Sunday, February 12, 2012

Jesus and the Leper: A Narrative Sermon for February 12

Sermon Mark 1.40-45
“If you choose you can make me clean,” he used to pray these words, but that was back when he still had hope, back when he still prayed. Any hope of being healed, any hope of returning to society had left him long ago. He has been cast out and he lives on the scraps that others cast away. He lives life from a distance now, watching and listening but voiceless and nameless, a bitter ghost of who he once was. The priest’s declaration was final “you are unclean,” and with those words, words that never stop ringing in his ears, he was torn away from his family, his livelihood, his religion – everything that had made him human.

So he sits in the dark outside the city walls, listening to whispers of faraway conversations which float to him on the night air. Lately he’s been hearing a lot about a man from Nazareth, a man named Jesus. They say he can heal the sick and cast out demons. Could such things be true? He saw Jesus when he had entered the city. He had not looked powerful enough to cast out demons. The leper, bracing himself against the cold blackness of the night, laughs to himself, “I do not believe it. After all, nothing good come out of Nazareth.” And yet, inside of him something begins to stir, and as he falls into a restless sleep, he hears a small voice calling to him from far away, “If you choose, this man will make you clean.”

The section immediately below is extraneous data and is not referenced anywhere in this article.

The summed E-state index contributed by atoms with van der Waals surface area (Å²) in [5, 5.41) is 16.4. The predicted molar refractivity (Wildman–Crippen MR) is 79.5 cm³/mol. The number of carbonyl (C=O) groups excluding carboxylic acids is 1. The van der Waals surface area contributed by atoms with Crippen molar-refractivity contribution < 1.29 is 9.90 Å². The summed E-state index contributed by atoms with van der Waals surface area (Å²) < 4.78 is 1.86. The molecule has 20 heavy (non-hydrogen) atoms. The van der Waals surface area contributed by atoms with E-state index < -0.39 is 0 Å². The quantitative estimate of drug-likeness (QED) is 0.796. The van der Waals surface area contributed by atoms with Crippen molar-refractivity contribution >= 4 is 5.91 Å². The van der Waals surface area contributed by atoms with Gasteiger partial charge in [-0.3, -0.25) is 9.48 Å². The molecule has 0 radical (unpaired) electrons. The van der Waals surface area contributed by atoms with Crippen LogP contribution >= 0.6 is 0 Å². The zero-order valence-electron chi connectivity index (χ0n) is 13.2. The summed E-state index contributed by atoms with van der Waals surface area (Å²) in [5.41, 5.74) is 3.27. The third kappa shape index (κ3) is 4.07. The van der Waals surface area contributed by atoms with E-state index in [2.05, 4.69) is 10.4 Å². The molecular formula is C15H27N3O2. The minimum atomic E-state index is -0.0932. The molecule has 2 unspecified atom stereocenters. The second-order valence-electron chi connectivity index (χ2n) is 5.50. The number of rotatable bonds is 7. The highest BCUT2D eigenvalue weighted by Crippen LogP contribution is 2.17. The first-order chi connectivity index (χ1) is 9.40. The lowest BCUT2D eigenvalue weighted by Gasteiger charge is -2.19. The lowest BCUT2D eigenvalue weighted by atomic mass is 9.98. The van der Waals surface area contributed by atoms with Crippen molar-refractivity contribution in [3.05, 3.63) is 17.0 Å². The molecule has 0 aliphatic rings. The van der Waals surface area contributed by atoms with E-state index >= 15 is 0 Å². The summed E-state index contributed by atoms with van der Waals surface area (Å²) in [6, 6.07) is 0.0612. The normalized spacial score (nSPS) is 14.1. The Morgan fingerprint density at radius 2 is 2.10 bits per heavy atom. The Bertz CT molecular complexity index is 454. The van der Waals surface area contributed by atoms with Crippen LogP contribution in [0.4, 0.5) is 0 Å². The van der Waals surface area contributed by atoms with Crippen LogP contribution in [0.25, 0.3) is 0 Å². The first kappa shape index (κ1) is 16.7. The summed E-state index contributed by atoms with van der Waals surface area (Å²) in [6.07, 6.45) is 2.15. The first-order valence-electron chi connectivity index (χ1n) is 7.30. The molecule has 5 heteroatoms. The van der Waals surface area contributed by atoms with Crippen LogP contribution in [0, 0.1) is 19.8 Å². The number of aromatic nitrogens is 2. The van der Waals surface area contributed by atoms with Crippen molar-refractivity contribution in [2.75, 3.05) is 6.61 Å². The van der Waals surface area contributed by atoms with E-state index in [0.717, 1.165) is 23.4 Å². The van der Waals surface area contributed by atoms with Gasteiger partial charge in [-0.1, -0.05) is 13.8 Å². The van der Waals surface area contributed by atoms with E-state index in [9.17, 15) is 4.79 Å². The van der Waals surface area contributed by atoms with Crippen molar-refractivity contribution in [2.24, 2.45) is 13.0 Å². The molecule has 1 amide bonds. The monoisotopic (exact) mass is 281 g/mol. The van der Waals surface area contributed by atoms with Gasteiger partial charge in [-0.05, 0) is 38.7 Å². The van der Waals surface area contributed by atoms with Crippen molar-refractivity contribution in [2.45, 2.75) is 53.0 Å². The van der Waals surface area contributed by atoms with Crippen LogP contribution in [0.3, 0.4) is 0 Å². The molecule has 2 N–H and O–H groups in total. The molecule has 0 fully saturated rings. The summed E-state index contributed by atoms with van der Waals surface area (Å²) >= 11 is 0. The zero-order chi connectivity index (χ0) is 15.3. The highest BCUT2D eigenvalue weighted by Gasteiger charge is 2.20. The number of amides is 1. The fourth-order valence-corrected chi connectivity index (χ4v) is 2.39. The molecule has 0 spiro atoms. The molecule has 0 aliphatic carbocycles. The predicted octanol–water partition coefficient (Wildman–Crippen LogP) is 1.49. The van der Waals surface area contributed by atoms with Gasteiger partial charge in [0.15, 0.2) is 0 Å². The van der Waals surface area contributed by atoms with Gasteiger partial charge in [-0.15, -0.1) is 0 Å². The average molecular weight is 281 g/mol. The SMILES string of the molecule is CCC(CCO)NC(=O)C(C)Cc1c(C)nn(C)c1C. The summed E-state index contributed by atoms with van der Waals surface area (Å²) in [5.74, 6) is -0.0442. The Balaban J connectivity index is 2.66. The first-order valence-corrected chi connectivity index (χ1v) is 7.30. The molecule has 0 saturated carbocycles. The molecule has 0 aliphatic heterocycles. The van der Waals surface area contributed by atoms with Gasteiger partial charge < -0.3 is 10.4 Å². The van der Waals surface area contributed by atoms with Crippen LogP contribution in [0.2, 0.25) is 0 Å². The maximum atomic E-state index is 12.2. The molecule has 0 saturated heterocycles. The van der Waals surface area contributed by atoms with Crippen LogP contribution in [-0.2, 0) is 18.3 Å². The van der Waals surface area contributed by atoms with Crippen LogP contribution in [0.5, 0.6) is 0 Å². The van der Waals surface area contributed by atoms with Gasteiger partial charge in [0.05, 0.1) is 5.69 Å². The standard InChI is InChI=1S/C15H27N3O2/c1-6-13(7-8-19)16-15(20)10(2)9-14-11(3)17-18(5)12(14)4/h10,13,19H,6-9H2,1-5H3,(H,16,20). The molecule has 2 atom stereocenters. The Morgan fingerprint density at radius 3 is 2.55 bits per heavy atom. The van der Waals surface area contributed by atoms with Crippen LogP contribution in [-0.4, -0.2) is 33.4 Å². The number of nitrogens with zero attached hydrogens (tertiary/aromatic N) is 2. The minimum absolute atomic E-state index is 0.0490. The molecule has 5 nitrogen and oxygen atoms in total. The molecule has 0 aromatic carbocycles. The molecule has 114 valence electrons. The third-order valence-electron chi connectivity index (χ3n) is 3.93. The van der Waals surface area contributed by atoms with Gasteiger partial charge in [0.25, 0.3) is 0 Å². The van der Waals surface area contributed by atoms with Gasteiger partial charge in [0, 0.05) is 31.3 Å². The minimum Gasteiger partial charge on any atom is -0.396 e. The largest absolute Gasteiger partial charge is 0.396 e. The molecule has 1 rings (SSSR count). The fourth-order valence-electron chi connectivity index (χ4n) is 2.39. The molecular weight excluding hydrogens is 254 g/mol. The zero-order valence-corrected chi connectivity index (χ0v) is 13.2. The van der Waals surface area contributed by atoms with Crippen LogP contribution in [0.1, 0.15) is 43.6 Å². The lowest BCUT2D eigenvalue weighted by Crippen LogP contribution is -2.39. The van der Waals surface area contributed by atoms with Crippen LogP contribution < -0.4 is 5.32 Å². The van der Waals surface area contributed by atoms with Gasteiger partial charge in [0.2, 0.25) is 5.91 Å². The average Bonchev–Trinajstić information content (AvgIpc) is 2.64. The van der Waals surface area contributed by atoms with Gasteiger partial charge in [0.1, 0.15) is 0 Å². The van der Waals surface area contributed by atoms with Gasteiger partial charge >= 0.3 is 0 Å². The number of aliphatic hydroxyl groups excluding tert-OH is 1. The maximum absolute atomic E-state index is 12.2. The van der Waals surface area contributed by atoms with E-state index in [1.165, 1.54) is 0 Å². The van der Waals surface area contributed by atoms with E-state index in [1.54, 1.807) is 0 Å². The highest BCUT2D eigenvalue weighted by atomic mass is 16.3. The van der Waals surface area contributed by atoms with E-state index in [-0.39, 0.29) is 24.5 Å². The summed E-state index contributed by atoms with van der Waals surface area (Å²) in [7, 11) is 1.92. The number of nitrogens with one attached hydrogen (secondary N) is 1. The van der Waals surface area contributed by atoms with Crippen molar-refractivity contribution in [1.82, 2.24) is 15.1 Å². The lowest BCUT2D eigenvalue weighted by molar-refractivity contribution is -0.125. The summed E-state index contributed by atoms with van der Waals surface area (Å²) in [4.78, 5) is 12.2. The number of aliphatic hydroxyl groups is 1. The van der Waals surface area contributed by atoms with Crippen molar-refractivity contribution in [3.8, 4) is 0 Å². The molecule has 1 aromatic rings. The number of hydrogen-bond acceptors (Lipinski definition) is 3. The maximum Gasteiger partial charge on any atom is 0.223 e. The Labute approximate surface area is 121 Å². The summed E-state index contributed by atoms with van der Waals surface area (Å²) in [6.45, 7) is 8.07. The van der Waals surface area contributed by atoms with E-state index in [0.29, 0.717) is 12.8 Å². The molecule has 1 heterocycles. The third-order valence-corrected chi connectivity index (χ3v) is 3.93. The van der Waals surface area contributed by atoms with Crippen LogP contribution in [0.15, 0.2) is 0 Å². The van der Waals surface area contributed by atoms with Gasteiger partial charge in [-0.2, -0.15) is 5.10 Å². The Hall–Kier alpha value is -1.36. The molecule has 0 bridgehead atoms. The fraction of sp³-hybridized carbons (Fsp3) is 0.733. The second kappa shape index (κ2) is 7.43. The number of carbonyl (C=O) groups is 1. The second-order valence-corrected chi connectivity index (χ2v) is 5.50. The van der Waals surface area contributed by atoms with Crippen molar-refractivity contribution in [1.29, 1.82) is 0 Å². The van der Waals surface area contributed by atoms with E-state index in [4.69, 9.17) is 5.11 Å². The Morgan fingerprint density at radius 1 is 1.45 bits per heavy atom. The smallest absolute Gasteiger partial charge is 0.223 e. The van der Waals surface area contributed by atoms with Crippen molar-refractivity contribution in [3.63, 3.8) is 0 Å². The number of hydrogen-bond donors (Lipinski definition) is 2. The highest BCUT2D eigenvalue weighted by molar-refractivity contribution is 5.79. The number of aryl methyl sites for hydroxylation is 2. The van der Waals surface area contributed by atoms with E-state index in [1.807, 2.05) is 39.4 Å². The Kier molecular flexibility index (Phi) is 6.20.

Did you know that hugs make you live longer? You only need a mere four hugs a day to reap the benefits, and you don’t need to get them from a person: you can hug your dog if you like, but contact with someone else that also wants to have contact with you is key. But what happens if you don’t get those hugs? Is the issue simply a matter of living a shorter life? Psychologists have actually done studies, not about hugs but about rejection. In one study people played a 5 minute computer game of ball toss. The person they were playing against would either be accepting by throwing them the ball or would ostracize the subject by keeping the ball away. What they found is that not much needs to happen to set a person on the path to despair and hostility. A mere 5 minutes of feeling rejected, by a complete stranger; that is all. Often worse than physical pain, the pain of rejection is very real. We are social animals; we need our flock to make us whole. But there are always outsiders, sheep that the rest of the flock have pushed out into the wilderness, into a solitary existence. A lone sheep will not survive, alone in the wilderness. But who will even notice that he is gone? Who will even care?

It is early morning and the leper opens his eyes as the sun peaks its head above the horizon, flooding the sky with shades of amber and violet. He can see a dark solitary figure walking on the road in front of him. Without really knowing why, the leper gets to his feet and moves closer, who is this person, wandering alone in such a deserted place? Something inside him tells him who the man is. His heart begins to race. All he can hear is the blood pounding through his head.